decided: May 16, 1979.
COMMONWEALTH OF PENNSYLVANIA
CHARLES ALONZO DUNCAN, APPELLANT
No. 27 March Term, 1978, Appeal from the Judgment of Sentence of the Court of Common Pleas of Dauphin County, Pennsylvania, at Nos. 991, 991(a) Criminal Division 1976.
Laurence A. Kalikow, Assistant Public Defender, Harrisburg, for appellant.
Marion E. MacIntyre, Second Assistant District Attorney, Harrisburg, for Commonwealth, appellee.
Cercone, President Judge and Wieand and Hoffman, JJ. Wieand, J., files a concurring opinion.
[ 266 Pa. Super. Page 113]
During jury selection at his trial on kidnapping, rape and conspiracy charges, appellant indicated a desire to waive a jury trial. The request was granted, but appellant was never informed of his right to a unanimous jury verdict. After he was found guilty, appellant filed a post-verdict motion for a new trial because of this deficiency in the waiver colloquy. The court ordered an evidentiary hearing to determine whether appellant's waiver of his right to a jury trial was knowing and intelligent, Pa.R.Crim.P. 1101. Appellant did not object to this procedure. After the hearing, the court found that appellant knew of his right to a unanimous jury verdict when he made his waiver, and, consequently, denied the motion for a new trial. This appeal followed.
Although the waiver colloquy of Commonwealth v. Williams, 454 Pa. 368, 312 A.2d 597 (1973) was not originally proposed as a per se rule, id., 454 Pa. at 372, 312 A.2d at 599, it now appears that failure by the trial court to advise the defendant of the unanimity rule automatically mandates a new trial. Commonwealth v. Greene, 483 Pa. 195, 394 A.2d 978 (1978). This is so even where, as here, defendant does not object to the colloquy at the time, proceeds through trial, and raises the issue only after a guilty verdict has been returned. See id., 483 Pa. at 198-99, 394 A.2d 979-80 (POMEROY, J., dissenting). It makes no difference that it can be reliably determined that at the time of the waiver, defendant knew in fact of the rights he was waiving, as here. See id., 483 Pa. at 196 n. 1, 394 A.2d at 979 n. 1. (POMEROY, J., dissenting). See also Commonwealth v. Morin, 477 Pa. 80, 383 A.2d 832 (1978) (where counsel is ineffective for not raising this issue, remand not for evidentiary hearing, but for new trial).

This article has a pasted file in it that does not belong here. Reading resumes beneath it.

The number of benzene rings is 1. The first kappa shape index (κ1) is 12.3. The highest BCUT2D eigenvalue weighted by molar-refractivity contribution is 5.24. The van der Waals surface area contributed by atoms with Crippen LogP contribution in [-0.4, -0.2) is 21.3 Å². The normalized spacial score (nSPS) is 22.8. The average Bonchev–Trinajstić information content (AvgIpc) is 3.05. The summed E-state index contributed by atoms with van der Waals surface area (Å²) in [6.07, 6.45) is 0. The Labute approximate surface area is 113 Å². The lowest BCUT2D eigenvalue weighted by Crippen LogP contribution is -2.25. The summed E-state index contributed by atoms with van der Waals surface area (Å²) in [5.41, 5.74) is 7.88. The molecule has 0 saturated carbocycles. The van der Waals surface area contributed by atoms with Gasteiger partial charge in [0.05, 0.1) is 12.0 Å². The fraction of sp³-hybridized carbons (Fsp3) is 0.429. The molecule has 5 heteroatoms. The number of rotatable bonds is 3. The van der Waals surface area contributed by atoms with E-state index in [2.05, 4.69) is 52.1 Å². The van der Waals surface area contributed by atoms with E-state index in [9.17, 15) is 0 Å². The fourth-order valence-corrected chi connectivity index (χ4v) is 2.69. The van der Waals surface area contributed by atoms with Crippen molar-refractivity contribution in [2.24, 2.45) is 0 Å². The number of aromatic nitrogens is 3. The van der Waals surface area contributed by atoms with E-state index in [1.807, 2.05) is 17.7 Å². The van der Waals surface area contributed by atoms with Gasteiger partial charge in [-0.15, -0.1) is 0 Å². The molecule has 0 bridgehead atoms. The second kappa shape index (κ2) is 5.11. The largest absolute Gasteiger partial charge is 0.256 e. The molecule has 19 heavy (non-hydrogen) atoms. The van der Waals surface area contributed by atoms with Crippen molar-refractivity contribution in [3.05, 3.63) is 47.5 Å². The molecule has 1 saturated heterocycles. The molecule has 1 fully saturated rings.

[ 266 Pa. Super. Page 114]
Although we feel that Pa.R.Crim.P. 1101 and Williams, supra, have been complied with in this case, we are constrained to hold that Greene and Morin, supra, require a new trial.
Reversed and remanded for a new trial.
WIEAND, Judge, concurring:
I concur. I do so only because of the inflexible requirements of on-the-record colloquies demanded by Commonwealth v. Greene, 483 Pa. 195, 394 A.2d 978 (1978) and Commonwealth v. Morin, 477 Pa. 80, 383 A.2d 832 (1978). The absurd result achieved in this case, however, should be reason enough to reconsider the necessity for such rigid requirements.
In the instant case, appellant knew from experience that a jury could not convict except by a unanimous verdict. His counsel was also aware that trial by jury included a right to have a unanimous verdict. The omission of such an instruction by the trial judge during the waiver colloquy, therefore, did not impair in any way the knowing and intelligent nature of appellant's waiver of trial by jury. To hold that appellant's waiver was ineffective because the trial judge failed to remind him of a right with which he was already familiar is most certainly to exalt form over substance.
Moreover, appellant, with full knowledge of his rights, elected to remain silent during the colloquy and take his chances on a trial without jury. After having been found guilty, he should not now be heard to complain of deficiencies in the colloquy which, if timely called to the court's attention, could have been corrected before trial commenced. By permitting appellant to object for the first time after he has been found guilty in a non-jury trial which he knowingly requested, we allow him to toy with the criminal justice system and waste judicial resources in an unnecessary second trial.
[ 266 Pa. Super. Page 115]
Thus, although required to follow precedent, I am constrained to voice my dissent from a per se rule which has no compelling reason and which impedes rather than furthers the search for justice.
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